The most recent sacrifice I made was to give up vacation to renew the ambience of my little shop. You always have to make choices and prioritize. I always wanted to learn this craft and start my own tailor shop, led by and representing myself. I sacrificed years of my time that my peers have spent having fun or traveling. I still had fun, maybe in a different way from theirs, and now I travel often too, even for work!

What is the most technically difficult part of making a suit?

In my opinion, the shoulders, the collar and the sleeves are the most complex parts of the work to learn and put into practice with excellent results. I learned, thanks to the valuable advice received from the older tailors that I met while having the opportunity to work and learn the trade, perfecting my technique by repeating each stage of the process again and again. I can’t say exactly how much time it took to learn each process because each of us learns in a different way. I don’t think there’s a set time when a person can say that they have learned this job. At a certain point, skill and talent surely take over, those are the qualities that distinguish tailors from each other.

Have you ever felt as though tailors have tried to hide knowledge from you?

I feel very lucky to have rarely had this feeling. In my journey, I have often encountered a certain willingness to teach me as much as possible by the older teachers, who must have seen in me so much spirit of sacrifice, dedication and passion in trying to learn and to improve myself.

How did you learn pattern making?

My first teacher taught me the basics of cutting. Working in different tailor shops, I then got to absorb what I liked most about the different cutting methods of the other masters to develop my own. I still try to experiment with new techniques, especially in my personal garments, and then propose them to customers.

What was your experience with L'Accademia dei Sartori like? Do you think it is the best path to become a tailor today?

I did not attend the three-year course of L'Accademia dei Sartori, but I joined the association in 2016. The Academy is certainly an excellent way of preparing to become part of this world and learn the basics of this ancient and noble profession, being itself an ancient institution founded in 1575. Over the years The Academy has developed a very good teaching method and provides support to those who want or need to learn and to those trying to excel in the field of tailoring.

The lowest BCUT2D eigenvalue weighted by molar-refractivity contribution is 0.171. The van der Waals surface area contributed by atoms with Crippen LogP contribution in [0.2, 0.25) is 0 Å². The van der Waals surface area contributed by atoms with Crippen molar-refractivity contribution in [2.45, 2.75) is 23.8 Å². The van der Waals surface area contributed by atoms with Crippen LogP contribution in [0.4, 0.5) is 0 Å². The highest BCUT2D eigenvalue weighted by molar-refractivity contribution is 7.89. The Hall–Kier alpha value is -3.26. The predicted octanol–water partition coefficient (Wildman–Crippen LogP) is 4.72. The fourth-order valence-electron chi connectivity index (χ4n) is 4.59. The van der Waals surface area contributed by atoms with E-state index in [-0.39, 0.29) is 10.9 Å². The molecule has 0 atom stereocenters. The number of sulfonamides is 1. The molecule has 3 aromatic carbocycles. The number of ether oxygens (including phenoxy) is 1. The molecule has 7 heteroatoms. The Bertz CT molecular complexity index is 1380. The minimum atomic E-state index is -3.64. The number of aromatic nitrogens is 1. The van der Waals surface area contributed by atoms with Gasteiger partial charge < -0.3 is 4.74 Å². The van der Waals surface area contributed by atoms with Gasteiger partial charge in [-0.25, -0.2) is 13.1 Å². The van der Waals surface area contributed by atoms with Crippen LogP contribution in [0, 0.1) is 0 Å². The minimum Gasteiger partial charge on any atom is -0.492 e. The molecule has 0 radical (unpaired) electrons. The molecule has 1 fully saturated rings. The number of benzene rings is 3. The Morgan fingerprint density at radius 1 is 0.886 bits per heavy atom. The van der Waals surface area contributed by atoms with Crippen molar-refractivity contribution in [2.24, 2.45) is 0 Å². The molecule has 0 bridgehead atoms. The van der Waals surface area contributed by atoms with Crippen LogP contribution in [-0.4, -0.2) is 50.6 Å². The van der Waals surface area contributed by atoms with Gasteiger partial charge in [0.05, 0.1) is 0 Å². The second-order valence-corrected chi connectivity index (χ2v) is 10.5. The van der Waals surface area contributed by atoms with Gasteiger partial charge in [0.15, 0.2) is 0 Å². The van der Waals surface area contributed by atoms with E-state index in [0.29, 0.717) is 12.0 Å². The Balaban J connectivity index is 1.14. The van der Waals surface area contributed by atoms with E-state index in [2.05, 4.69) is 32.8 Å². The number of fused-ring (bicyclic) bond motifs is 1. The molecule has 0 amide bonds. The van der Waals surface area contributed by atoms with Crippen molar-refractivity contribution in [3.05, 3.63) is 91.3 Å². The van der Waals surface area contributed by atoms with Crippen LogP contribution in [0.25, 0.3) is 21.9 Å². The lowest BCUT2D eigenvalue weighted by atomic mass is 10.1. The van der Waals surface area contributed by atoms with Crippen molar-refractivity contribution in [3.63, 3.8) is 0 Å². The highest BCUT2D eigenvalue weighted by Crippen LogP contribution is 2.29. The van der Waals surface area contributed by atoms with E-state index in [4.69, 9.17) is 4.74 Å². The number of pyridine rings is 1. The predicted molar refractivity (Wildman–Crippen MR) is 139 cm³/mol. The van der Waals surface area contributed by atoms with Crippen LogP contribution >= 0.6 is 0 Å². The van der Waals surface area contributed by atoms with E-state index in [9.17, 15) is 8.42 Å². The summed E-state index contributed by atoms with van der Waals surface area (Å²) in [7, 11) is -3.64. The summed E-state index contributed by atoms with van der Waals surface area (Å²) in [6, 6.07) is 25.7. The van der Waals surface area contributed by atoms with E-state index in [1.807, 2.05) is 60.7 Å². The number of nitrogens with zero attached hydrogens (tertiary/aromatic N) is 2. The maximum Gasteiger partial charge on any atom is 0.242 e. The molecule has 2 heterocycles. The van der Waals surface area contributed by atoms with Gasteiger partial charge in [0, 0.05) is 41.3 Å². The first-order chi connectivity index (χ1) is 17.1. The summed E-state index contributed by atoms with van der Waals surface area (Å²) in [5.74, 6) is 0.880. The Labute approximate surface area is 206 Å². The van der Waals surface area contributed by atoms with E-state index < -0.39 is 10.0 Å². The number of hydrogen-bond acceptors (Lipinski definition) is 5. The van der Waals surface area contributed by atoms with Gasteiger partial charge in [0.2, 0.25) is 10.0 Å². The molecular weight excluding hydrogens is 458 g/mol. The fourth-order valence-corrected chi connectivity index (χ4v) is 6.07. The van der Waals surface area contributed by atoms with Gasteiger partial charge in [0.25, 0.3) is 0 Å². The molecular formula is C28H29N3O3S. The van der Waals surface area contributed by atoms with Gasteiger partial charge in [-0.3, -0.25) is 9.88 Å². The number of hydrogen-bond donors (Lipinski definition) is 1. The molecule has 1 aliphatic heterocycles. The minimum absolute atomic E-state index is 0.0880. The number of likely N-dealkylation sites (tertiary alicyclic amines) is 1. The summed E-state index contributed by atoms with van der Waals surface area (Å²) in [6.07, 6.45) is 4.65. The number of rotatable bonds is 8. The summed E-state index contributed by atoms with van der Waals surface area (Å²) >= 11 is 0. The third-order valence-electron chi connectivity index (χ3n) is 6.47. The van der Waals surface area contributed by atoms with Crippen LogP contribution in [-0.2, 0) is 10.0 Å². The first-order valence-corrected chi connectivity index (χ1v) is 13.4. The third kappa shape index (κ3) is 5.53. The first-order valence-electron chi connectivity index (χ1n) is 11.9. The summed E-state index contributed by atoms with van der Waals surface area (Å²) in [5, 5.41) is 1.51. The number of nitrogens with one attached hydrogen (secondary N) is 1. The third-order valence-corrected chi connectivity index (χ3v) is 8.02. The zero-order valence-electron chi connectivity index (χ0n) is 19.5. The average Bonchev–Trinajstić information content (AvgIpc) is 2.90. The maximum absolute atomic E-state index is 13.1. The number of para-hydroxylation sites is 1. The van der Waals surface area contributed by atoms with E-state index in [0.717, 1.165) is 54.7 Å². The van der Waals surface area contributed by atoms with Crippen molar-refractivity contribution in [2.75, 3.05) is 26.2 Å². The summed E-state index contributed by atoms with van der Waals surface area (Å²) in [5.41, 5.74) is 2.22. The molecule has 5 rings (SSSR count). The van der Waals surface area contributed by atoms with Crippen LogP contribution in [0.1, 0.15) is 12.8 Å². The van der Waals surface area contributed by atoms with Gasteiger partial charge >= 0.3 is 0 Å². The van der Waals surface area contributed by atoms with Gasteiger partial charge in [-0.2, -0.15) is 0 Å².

On which aspects of your work would you like to improve in particular?

Improvement must be constant from all points of view if one wants to stand out and distinguish one’s own product from all the others. Constancy is a fundamental part of this work.

What are the tailors you admire today?

I love the style of Rubinacci as well as Sartoria Ferdinando Caraceni, led today by his daughter Nicoletta. I also admire the greatness achieved by Gaetano Aloisio, who brought the figure of the tailor to a very elevated and modern level.

What makes a real tailor?

A true tailor is the person who does this job with conscience and respect for the customer, who meets customer needs and requests without resorting to shortcuts and dedicates all his experience and skill in every single step of the realization of a garment. A true tailor is not born a tailor, he is a healthy person who learns and grows day after day, stitch after stitch, from a seam that must be unstitched to the result that borders on perfection. To become a true tailor is not to obtain a title, an award or recognition, but to reach the awareness that what he makes is a work of art, handmade with care, precision, and done well.

I have never given myself a title alone, but I have always wanted my work to be judged, appreciated or criticized by those who have carried on this art form for many years but of course, I feel like a better tailor every day, one satisfied customer after another.

Why do tailors talk deeply about the trade with journalists but not necessarily with apprentices or employees? If you disagree, why?